The Environment Minister has said that he would like to see greater transparency around large donations to political parties, as it could help to remove “suspicion” from councillors who are to be given planning powers.
Mark H Durkan made the comment against a backdrop of concern that the new ‘super councils’ could be wide open to planning corruption because councillors will be given control of planning but their parties’ major financial backers will remain hidden.
However, his department stressed that the issue of political donations was “a matter for the NIO rather than DoE”.
Mr Durkan said: “I would like to see greater transparency in terms of political donations.
“Not only will this give more confidence to the electorate in the decisions made by political representatives, it could also protect representatives from supposition and suspicion.”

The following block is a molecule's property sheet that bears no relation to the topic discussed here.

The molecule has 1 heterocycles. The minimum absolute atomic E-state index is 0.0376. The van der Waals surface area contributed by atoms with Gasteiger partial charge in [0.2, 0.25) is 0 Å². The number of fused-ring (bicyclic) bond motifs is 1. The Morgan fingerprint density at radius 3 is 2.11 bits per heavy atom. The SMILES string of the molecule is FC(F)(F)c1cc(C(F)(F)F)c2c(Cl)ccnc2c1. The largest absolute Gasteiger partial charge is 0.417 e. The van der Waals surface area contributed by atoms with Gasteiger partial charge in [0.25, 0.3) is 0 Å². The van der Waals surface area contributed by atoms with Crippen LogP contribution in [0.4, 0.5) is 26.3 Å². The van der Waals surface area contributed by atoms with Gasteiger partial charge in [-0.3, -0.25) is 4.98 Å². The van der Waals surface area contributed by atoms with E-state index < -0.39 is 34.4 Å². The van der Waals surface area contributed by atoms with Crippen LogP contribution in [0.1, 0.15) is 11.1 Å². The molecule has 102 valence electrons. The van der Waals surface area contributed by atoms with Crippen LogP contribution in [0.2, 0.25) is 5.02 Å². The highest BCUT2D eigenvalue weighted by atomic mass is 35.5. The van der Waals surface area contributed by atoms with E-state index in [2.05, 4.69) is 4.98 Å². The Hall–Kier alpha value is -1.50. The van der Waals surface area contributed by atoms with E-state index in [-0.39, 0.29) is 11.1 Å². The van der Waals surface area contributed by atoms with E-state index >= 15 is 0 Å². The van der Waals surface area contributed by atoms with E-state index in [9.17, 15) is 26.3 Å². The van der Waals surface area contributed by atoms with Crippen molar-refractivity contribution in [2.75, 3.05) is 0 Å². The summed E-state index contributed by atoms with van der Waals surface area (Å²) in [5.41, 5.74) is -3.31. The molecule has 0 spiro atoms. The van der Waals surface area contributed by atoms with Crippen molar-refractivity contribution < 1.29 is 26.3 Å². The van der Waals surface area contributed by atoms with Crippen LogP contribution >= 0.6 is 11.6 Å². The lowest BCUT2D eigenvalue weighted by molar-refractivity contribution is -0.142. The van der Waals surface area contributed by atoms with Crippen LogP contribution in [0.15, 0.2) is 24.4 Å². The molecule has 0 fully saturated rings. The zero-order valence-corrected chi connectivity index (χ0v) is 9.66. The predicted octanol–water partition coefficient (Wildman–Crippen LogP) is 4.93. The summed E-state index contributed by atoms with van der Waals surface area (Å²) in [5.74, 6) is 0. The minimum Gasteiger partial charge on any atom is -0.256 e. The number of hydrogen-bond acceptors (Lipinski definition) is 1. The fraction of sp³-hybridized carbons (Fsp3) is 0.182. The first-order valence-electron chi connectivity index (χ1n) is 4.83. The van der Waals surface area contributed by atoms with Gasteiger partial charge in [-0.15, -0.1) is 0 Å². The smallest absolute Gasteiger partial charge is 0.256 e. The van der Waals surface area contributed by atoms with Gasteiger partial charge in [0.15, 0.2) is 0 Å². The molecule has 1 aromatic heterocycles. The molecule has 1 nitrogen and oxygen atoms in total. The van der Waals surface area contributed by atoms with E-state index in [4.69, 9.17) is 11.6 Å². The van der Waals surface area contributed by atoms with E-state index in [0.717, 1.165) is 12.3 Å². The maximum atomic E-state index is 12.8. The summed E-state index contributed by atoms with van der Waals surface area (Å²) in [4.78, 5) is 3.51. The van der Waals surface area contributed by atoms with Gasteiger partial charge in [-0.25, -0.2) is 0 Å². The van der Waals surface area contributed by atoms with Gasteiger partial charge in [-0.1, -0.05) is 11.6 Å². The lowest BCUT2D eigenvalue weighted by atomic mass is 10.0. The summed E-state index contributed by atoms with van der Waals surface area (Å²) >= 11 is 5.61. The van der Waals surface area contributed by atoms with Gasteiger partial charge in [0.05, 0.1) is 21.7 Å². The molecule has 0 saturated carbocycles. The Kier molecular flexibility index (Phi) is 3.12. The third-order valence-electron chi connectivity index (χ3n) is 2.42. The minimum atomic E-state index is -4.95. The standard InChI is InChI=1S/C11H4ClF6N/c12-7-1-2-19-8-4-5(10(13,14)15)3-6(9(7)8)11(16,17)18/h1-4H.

Mr Durkan’s department said in a statement that the Local Government Bill — which received final approval from the Assembly on Tuesday — “provides for the department to issue a mandatory code of conduct, currently out for consultation, which states that, when making decisions under planning legislation and making decisions that are of a quasi-judicial or regulatory nature, a councillor must not only avoid impropriety but must, at all times, avoid any occasion for suspicion and appearance of improper conduct, to reduce the risk of legal challenge on decisions”.
Elections to the 11 new councils will be held on May 22 but the councils will not take control for another 10 months, operating in ‘shadow’ form until then as the 26 old councils are wound up.
From 1 April, 2015, the new councils will take control of current local government functions, as well as other powers including planning, urban regeneration, off-street parking and small-scale tourism development.